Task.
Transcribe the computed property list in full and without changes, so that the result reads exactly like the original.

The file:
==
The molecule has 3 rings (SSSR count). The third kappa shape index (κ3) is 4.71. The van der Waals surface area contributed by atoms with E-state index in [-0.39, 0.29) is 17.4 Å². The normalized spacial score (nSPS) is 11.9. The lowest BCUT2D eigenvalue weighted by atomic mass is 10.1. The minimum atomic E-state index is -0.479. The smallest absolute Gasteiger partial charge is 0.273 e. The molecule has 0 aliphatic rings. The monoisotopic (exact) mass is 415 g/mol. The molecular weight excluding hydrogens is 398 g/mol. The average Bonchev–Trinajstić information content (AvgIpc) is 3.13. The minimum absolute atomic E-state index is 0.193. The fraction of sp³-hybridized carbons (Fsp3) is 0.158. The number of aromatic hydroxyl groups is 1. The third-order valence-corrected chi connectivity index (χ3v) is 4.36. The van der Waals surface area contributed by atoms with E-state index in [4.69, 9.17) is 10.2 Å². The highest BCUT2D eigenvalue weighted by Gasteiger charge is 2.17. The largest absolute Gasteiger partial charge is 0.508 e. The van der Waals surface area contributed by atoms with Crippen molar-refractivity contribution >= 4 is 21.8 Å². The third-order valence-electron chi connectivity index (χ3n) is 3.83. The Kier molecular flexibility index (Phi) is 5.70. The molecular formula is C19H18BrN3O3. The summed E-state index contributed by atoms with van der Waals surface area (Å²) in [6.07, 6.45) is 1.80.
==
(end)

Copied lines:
The molecule has 3 rings (SSSR count). The third kappa shape index (κ3) is 4.71. The van der Waals surface area contributed by atoms with E-state index in [-0.39, 0.29) is 17.4 Å². The normalized spacial score (nSPS) is 11.9. The lowest BCUT2D eigenvalue weighted by atomic mass is 10.1. The minimum atomic E-state index is -0.479. The smallest absolute Gasteiger partial charge is 0.273 e. The molecule has 0 aliphatic rings. The monoisotopic (exact) mass is 415 g/mol. The molecular weight excluding hydrogens is 398 g/mol. The average Bonchev–Trinajstić information content (AvgIpc) is 3.13. The minimum absolute atomic E-state index is 0.193. The fraction of sp³-hybridized carbons (Fsp3) is 0.158. The number of aromatic hydroxyl groups is 1. The third-order valence-corrected chi connectivity index (χ3v) is 4.36. The van der Waals surface area contributed by atoms with E-state index in [4.69, 9.17) is 10.2 Å². The highest BCUT2D eigenvalue weighted by Gasteiger charge is 2.17. The largest absolute Gasteiger partial charge is 0.508 e. The van der Waals surface area contributed by atoms with Crippen molar-refractivity contribution >= 4 is 21.8 Å². The third-order valence-electron chi connectivity index (χ3n) is 3.83. The Kier molecular flexibility index (Phi) is 5.70. The molecular formula is C19H18BrN3O3. The summed E-state index contributed by atoms with van der Waals surface area (Å²) in [6.07, 6.45) is 1.80.